Of course, there may be downsides to homeworking, including fewer opportunities for teambuilding and training, and, for some, social isolation. But these are issues and judgements best left to individual businesses and their staff, not government intervention – and they are certainly not something that should be tackled by a crude blanket tax.

What’s more, even if the “fairness” arguments held water, the proposed homeworking tax fails on many other counts, including practicality, predictability and efficiency.

The DB report suggests it would only apply to employees and not the self-employed. This makes little sense. If you believe that homeworkers pay less than their “fair” share of tax, that is surely true whatever their employment status.

In practice, this would presumably also mean that lots of employees would magically switch to self-employment. And some jobs would go completely (perhaps to other countries where people can work remotely without incurring higher taxes).

Another practical problem is the definition of “homeworking”. What happens if someone works from home three days a week and goes into the office for two days? Would the tax then be applied on a pro rata basis? What if someone’s place of work changes a lot? Is it OK if someone leaves their home and works in a café, thus spending more money? What if you have to work from home for good personal reasons, such as childcare or disability?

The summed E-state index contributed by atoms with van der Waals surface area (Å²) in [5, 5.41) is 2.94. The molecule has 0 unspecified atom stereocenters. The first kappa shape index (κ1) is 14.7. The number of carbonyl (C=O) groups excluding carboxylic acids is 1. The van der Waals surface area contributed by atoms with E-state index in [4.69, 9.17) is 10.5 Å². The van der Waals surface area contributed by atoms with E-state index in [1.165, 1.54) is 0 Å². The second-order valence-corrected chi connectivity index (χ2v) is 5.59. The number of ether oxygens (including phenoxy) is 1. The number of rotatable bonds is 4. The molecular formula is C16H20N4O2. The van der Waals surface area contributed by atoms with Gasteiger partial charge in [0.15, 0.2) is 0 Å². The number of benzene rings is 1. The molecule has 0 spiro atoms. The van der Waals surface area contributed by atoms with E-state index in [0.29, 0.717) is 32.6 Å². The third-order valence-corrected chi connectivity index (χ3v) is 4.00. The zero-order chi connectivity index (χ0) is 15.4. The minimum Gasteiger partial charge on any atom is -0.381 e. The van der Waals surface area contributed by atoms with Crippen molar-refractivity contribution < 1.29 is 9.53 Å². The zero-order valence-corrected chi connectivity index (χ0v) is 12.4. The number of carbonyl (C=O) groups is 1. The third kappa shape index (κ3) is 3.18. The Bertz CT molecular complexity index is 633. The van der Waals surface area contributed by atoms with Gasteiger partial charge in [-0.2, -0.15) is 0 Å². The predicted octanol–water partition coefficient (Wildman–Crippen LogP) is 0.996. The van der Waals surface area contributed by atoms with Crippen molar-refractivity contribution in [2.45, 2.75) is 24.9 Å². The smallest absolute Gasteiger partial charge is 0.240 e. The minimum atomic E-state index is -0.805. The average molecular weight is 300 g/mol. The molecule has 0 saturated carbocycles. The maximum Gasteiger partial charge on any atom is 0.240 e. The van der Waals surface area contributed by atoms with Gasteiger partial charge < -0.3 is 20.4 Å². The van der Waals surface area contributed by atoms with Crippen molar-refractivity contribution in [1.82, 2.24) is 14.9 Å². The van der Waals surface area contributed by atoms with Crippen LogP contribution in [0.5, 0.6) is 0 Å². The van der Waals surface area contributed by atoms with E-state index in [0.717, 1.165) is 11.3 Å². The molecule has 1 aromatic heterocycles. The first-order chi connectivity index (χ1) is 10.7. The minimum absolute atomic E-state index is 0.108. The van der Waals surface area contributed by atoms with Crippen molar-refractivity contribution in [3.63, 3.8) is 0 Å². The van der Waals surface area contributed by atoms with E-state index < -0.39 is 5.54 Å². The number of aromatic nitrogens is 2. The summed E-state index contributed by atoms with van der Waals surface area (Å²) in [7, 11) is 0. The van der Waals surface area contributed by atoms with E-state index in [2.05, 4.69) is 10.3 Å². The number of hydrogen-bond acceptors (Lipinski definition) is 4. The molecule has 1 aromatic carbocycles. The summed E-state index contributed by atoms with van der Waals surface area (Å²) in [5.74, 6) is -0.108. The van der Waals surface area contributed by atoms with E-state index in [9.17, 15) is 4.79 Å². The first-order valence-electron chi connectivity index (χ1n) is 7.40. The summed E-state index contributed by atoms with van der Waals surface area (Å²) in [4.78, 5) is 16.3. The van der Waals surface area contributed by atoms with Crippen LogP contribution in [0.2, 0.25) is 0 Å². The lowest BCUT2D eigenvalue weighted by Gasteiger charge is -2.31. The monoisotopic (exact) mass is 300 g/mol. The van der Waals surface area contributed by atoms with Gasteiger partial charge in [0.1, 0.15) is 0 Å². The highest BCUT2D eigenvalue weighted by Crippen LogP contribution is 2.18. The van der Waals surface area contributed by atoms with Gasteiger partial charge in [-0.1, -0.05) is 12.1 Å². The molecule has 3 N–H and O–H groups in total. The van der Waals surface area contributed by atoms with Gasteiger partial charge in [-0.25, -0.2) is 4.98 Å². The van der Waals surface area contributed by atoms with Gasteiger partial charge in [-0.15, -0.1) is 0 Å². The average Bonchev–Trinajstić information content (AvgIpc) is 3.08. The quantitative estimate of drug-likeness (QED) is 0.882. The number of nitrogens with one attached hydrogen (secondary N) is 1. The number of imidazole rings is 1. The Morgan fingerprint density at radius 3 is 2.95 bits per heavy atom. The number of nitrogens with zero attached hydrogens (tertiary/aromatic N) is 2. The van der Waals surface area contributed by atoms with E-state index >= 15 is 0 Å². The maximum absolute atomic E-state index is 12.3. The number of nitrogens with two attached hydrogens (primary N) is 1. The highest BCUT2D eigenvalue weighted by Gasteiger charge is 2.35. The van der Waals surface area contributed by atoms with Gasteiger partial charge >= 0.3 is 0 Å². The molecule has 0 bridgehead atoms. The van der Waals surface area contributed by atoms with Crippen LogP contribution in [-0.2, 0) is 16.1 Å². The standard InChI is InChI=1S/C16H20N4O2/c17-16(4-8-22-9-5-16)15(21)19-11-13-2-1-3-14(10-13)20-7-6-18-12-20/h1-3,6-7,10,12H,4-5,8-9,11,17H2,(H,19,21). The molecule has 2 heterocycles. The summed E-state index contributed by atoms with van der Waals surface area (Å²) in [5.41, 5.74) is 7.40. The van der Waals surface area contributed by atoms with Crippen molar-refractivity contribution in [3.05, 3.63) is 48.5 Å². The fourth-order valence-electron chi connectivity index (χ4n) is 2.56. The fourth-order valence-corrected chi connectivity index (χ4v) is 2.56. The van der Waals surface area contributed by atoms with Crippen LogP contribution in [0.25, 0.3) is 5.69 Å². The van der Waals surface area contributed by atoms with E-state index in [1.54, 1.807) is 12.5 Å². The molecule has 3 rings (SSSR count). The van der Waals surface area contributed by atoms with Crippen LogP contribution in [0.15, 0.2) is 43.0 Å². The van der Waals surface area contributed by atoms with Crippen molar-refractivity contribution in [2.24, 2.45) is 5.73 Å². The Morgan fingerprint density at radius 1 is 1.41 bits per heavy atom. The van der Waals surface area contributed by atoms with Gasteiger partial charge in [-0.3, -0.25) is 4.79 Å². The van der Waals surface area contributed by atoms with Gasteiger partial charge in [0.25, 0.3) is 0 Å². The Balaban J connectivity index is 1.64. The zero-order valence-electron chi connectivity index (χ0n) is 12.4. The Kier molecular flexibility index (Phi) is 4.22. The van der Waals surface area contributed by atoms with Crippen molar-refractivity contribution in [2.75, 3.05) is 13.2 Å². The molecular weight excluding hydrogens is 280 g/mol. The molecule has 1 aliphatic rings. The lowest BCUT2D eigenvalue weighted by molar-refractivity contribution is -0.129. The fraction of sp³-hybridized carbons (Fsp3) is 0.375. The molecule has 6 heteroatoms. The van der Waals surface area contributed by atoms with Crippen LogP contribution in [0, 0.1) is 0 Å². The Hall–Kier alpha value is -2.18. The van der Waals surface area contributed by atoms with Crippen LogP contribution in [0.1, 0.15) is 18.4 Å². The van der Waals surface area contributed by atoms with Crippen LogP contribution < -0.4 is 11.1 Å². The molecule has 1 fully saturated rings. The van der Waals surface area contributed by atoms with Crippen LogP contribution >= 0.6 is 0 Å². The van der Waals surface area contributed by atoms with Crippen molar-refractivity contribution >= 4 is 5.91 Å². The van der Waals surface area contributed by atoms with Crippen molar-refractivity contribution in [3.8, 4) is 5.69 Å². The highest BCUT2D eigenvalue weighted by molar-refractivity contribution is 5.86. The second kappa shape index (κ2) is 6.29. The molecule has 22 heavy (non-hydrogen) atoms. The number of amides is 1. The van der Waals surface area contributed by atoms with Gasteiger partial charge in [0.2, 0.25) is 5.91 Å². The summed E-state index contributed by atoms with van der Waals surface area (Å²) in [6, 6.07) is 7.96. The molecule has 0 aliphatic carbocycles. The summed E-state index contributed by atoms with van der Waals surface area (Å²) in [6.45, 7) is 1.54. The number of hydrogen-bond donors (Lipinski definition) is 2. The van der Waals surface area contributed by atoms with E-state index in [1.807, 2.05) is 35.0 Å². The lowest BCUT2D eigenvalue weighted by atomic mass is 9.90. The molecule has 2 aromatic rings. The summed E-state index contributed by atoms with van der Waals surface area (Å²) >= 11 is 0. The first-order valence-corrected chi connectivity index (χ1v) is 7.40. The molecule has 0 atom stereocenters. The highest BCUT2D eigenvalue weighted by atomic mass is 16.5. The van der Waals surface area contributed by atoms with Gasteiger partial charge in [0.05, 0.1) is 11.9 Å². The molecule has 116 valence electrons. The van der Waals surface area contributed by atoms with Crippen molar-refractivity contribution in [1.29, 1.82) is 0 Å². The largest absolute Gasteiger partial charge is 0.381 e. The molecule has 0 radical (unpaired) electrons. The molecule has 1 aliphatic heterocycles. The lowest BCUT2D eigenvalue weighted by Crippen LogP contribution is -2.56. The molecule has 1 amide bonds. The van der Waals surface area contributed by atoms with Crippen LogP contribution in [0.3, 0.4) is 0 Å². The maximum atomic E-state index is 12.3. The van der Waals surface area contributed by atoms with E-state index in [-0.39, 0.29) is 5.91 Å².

Indeed, who on earth will keep tabs on all this? Will people have to wear electronic tags, or is there a new role here for “Track and Trace”? Will tax inspectors snoop into people’s homes? Shouldn’t people then be able to claim more of their household bills as an employment expense? Perhaps this is one for a new “Office of Tax Complication”…

The proposed tax would also be inefficient. It would force people who can do their jobs perfectly well from home either to pay more tax, or waste time and resources commuting to somewhere else to work – and queuing to buy an over-priced sandwich while they are there.

The proposal also fundamentally misunderstands the purpose of economic activity. This is not to support particular types of business, whether that’s a dry cleaner’s, city restaurant, or the owner of an office block. It is not even to generate tax revenues. Instead, it is to improve welfare and make people happier.

Otherwise, let’s also impose additional taxes on people who recycle rather than buy new, or who bring their own packed lunches to the office, or who might choose not work at all. That’ll teach ‘em.

In short, the DB proposal wrongly assumes that homeworkers pay less tax while still receiving the same benefits from public services. It would be unfair, distortionary, inefficient, impractical – and a bureaucratic nightmare.


This article was originally published on Julian Jessop’s blog.

Julian Jessop is an independent economist with over thirty years of experience gained in the public sector, City and consultancy, including senior positions at HM Treasury, HSBC, Standard Chartered Bank and Capital Economics. He was Chief Economist and Head of the Brexit Unit at the IEA until December 2018 and continues to support our work, especially schools outreach, on a pro bono basis.